At the beginning of our amusements this year we congratulated our Society and ourselves on the numerous contributions we had received, but we are sorry to observe that the warmth of spring which awakens the dormant power of Nature, and stimulates to action all her tribes of being, has had a different effect on our correspondents, and if they do not speedily rouse themselves we are apprehensive that the termination will not realize the expectation raised by such a splendid commencement. Indeed the authors of the Sylphiad and the Restoration still soar with unwearied pinion, but our Moth and our Philo Fillagree, and several others who have occasionally regaled us with a glass of Helicolian Spirit, have either been excluded from the sacred well or niggardly kept the liquor all to themselves. Pope says
Drink deep, or taste not, the Castalian Spring.
But we fear our correspondents following this maxim, have drank to intoxication, and therefore can neither speak nor sing.
The Sonnet written in the Chair of Dean Swift which will first be read, is on a subject that will touch the feelings of genius by awakening the reflection of how near the richest ornament which heaven can bestow on mortal man is allied to a state the most pitiable, and how frequently those who are viewed with envy by their contemporaries close their brief triumphs in a distressing state of mental derangement. Of these besides Dean Swift we can number the pride of modern epic poets, Tasso, with Collins, Cowper and many others, most of them men whose manners were blameless and who probably owed their sufferings to a life of seclusion and would have avoided them had they mingled more in the world. The human mind in all its pursuits requires change and relaxation, and especially in those studies by which the imagination is the principal agent.
The poem which we shall call the Author’s Address to His Muse shows facility of versification and abounds in satyric humour.
The familiar Epistle to a Daughter possesses that affectionate sentiment, and ornamental diction, which has distinguished the poems we have received from the same quarter.
The Hern is an old acquaintance, which gave us pleasure upwards of thirty years ago, and we hope it will now be heard with pleasure, even by those who may have known it before. It was written on a Lady whose affection for a ducal coronet caused her to refuse many a titled lover of inferior rank till her glass reminding her that life was short and beauty a fading flower, she accepted the hand of a country squire and sunk into obscurity in Northumberland. The Editor advises our fair auditory neither to cry for coronets nor stoop to rusticity but place their hopes and wishes on good sense and good manners. The verses being written from memory, we are not certain that they are correct.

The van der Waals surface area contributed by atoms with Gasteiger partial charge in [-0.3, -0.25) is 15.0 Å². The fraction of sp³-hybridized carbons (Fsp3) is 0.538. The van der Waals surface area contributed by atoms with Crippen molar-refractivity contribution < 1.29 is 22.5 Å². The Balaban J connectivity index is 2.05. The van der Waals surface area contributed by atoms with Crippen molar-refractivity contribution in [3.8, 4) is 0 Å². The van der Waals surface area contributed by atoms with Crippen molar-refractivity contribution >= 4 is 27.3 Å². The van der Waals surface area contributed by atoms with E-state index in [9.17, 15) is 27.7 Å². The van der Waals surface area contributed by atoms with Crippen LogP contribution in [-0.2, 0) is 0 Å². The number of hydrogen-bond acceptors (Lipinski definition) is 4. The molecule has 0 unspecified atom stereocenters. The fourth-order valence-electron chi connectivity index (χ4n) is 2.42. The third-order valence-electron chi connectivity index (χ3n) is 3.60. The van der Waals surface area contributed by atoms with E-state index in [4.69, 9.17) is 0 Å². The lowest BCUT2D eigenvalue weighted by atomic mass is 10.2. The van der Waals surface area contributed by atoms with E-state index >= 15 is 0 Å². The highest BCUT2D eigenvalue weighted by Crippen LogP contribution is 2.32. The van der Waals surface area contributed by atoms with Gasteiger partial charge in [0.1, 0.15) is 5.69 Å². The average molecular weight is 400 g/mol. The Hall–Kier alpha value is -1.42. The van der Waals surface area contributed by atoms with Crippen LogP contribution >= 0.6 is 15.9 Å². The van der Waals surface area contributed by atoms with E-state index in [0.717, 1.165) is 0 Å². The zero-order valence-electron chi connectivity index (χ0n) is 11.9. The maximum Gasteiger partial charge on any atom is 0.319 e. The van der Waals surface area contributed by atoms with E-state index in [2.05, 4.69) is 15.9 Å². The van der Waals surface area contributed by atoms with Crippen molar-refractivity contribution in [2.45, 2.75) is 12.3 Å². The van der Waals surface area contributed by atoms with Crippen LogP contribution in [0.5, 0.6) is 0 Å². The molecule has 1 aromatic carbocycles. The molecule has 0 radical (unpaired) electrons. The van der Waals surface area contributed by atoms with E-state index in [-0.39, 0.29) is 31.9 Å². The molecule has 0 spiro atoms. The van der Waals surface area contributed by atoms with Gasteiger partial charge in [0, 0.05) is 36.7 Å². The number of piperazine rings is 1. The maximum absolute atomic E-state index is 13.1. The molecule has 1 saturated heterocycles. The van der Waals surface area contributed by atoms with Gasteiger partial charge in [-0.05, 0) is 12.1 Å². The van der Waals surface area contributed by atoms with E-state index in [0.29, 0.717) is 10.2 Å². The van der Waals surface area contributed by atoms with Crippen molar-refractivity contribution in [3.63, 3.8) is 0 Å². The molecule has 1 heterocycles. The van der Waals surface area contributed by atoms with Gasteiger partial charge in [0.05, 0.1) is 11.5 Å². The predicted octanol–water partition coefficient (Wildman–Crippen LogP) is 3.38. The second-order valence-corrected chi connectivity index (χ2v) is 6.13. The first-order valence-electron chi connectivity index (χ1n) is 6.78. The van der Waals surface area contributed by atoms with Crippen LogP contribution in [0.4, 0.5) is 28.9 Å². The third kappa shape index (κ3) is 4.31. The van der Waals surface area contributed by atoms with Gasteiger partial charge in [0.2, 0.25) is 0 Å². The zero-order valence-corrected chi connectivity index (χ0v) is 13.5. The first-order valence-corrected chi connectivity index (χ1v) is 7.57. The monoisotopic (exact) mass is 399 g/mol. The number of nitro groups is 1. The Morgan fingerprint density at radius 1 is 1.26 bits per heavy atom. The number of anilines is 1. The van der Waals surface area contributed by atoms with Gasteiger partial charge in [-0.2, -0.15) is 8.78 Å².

The Lines to a Lady Distinguished by Her Dutiful Attention to Her Aged Parrots, need not our praise. It will be felt rather than uttered by those who are either the agents or objects of filial piety.
We have received the fourth Canto of the Sylphiad, and the third and fourth Cantos of the third book of the Restoration, of which we could speak much in praise, notwithstanding a number of small errors which may be easily corrected in a revisal. We however must express our regret that two such poets should have chosen to display their talents on the same subject, in which as they do not agree. We know not which to believe, and therefore cannot give explicit credit to either. If we had supposed at the beginning that they would have run counter to each other, as they appear to do, or that they would have extended to such a length, we should have kept back one of them, till the other had been completed, when each of them would have had its due effect, and merited our approbation by being consistent with itself. We have advanced too far, however, to change our plans, and we must wait the term of this season or the next, by which time we hope these interminable poems will be terminated, before we can form an opinion of the judgement and contrivance of the authors. But poor Maria must be carried off before we can have the conclusion of her history.